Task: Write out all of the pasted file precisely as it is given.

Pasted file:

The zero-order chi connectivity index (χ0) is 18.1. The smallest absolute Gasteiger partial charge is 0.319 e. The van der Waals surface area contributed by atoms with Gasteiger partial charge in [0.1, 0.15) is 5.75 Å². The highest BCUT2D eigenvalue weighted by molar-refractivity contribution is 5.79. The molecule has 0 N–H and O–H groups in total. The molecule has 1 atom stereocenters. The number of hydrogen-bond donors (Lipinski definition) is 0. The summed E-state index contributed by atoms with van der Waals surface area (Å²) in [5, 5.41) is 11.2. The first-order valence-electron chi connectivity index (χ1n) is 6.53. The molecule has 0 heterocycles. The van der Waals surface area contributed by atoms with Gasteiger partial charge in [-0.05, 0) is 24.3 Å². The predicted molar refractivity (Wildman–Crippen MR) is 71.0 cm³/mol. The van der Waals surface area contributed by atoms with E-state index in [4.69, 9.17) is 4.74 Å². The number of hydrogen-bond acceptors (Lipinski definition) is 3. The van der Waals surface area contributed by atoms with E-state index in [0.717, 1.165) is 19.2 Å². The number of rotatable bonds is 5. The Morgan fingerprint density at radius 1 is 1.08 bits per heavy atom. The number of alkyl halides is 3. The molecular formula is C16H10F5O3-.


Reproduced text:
The zero-order chi connectivity index (χ0) is 18.1. The smallest absolute Gasteiger partial charge is 0.319 e. The van der Waals surface area contributed by atoms with Gasteiger partial charge in [0.1, 0.15) is 5.75 Å². The highest BCUT2D eigenvalue weighted by molar-refractivity contribution is 5.79. The molecule has 0 N–H and O–H groups in total. The molecule has 1 atom stereocenters. The number of hydrogen-bond donors (Lipinski definition) is 0. The summed E-state index contributed by atoms with van der Waals surface area (Å²) in [5, 5.41) is 11.2. The first-order valence-electron chi connectivity index (χ1n) is 6.53. The molecule has 0 heterocycles. The van der Waals surface area contributed by atoms with Gasteiger partial charge in [-0.05, 0) is 24.3 Å². The predicted molar refractivity (Wildman–Crippen MR) is 71.0 cm³/mol. The van der Waals surface area contributed by atoms with E-state index in [4.69, 9.17) is 4.74 Å². The number of hydrogen-bond acceptors (Lipinski definition) is 3. The van der Waals surface area contributed by atoms with E-state index in [0.717, 1.165) is 19.2 Å². The number of rotatable bonds is 5. The Morgan fingerprint density at radius 1 is 1.08 bits per heavy atom. The number of alkyl halides is 3. The molecular formula is C16H10F5O3-.